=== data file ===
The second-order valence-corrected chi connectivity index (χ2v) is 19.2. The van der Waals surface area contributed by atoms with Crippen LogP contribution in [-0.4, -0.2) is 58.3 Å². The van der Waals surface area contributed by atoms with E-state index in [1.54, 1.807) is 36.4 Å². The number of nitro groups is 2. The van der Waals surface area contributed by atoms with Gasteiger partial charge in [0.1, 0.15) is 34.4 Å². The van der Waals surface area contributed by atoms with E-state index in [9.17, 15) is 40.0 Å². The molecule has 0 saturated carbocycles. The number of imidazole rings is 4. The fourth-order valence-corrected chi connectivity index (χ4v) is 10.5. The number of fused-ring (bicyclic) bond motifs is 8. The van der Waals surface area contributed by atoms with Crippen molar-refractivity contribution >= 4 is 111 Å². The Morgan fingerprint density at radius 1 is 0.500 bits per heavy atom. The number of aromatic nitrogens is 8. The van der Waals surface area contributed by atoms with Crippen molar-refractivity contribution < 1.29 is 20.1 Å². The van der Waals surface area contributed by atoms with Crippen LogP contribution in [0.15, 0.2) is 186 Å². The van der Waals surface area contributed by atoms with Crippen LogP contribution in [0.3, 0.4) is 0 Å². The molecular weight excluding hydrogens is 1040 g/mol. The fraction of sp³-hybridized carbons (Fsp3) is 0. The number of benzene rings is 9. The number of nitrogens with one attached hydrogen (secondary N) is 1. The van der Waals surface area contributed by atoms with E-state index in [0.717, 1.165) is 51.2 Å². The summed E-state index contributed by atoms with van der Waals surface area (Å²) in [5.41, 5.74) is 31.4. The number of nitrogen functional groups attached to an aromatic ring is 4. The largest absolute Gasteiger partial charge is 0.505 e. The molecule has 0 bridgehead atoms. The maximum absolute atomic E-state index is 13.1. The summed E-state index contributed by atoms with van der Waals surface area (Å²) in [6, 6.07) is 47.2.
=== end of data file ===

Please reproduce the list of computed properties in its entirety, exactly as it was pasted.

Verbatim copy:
The second-order valence-corrected chi connectivity index (χ2v) is 19.2. The van der Waals surface area contributed by atoms with Crippen LogP contribution in [-0.4, -0.2) is 58.3 Å². The van der Waals surface area contributed by atoms with E-state index in [1.54, 1.807) is 36.4 Å². The number of nitro groups is 2. The van der Waals surface area contributed by atoms with Gasteiger partial charge in [0.1, 0.15) is 34.4 Å². The van der Waals surface area contributed by atoms with E-state index in [9.17, 15) is 40.0 Å². The molecule has 0 saturated carbocycles. The number of imidazole rings is 4. The fourth-order valence-corrected chi connectivity index (χ4v) is 10.5. The number of fused-ring (bicyclic) bond motifs is 8. The van der Waals surface area contributed by atoms with Crippen molar-refractivity contribution >= 4 is 111 Å². The Morgan fingerprint density at radius 1 is 0.500 bits per heavy atom. The number of aromatic nitrogens is 8. The van der Waals surface area contributed by atoms with Crippen molar-refractivity contribution < 1.29 is 20.1 Å². The van der Waals surface area contributed by atoms with Crippen LogP contribution in [0.15, 0.2) is 186 Å². The van der Waals surface area contributed by atoms with Crippen LogP contribution in [0.3, 0.4) is 0 Å². The molecular weight excluding hydrogens is 1040 g/mol. The fraction of sp³-hybridized carbons (Fsp3) is 0. The number of benzene rings is 9. The number of nitrogens with one attached hydrogen (secondary N) is 1. The van der Waals surface area contributed by atoms with E-state index in [0.717, 1.165) is 51.2 Å². The summed E-state index contributed by atoms with van der Waals surface area (Å²) in [5.41, 5.74) is 31.4. The number of nitrogen functional groups attached to an aromatic ring is 4. The largest absolute Gasteiger partial charge is 0.505 e. The molecule has 0 bridgehead atoms. The maximum absolute atomic E-state index is 13.1. The summed E-state index contributed by atoms with van der Waals surface area (Å²) in [6, 6.07) is 47.2.